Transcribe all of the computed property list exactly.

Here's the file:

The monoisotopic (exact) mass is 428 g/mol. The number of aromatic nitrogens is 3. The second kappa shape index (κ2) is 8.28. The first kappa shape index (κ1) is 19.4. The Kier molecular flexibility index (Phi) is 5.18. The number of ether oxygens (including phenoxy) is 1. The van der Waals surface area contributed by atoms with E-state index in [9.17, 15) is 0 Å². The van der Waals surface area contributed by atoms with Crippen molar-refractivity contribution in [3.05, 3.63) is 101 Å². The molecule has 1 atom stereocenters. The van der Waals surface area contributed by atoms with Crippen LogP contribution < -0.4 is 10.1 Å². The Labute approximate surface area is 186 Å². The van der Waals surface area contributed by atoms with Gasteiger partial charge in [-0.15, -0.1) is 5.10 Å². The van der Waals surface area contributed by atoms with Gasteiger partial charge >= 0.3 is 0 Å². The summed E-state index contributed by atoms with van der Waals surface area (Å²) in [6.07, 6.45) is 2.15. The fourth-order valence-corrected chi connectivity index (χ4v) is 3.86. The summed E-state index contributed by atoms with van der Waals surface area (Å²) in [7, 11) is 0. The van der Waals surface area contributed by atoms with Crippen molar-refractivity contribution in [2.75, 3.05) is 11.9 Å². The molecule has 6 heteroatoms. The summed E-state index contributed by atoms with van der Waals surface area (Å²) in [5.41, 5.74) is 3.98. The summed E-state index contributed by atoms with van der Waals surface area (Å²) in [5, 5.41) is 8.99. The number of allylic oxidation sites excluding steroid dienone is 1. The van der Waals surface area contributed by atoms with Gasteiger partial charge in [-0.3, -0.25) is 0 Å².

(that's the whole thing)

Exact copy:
The monoisotopic (exact) mass is 428 g/mol. The number of aromatic nitrogens is 3. The second kappa shape index (κ2) is 8.28. The first kappa shape index (κ1) is 19.4. The Kier molecular flexibility index (Phi) is 5.18. The number of ether oxygens (including phenoxy) is 1. The van der Waals surface area contributed by atoms with E-state index in [9.17, 15) is 0 Å². The van der Waals surface area contributed by atoms with Crippen molar-refractivity contribution in [3.05, 3.63) is 101 Å². The molecule has 1 atom stereocenters. The van der Waals surface area contributed by atoms with Crippen LogP contribution < -0.4 is 10.1 Å². The Labute approximate surface area is 186 Å². The van der Waals surface area contributed by atoms with Gasteiger partial charge in [-0.15, -0.1) is 5.10 Å². The van der Waals surface area contributed by atoms with Gasteiger partial charge >= 0.3 is 0 Å². The summed E-state index contributed by atoms with van der Waals surface area (Å²) in [6.07, 6.45) is 2.15. The fourth-order valence-corrected chi connectivity index (χ4v) is 3.86. The summed E-state index contributed by atoms with van der Waals surface area (Å²) in [7, 11) is 0. The van der Waals surface area contributed by atoms with Crippen molar-refractivity contribution in [2.75, 3.05) is 11.9 Å². The molecule has 6 heteroatoms. The summed E-state index contributed by atoms with van der Waals surface area (Å²) in [5.41, 5.74) is 3.98. The summed E-state index contributed by atoms with van der Waals surface area (Å²) in [5, 5.41) is 8.99. The number of allylic oxidation sites excluding steroid dienone is 1. The van der Waals surface area contributed by atoms with Gasteiger partial charge in [-0.3, -0.25) is 0 Å².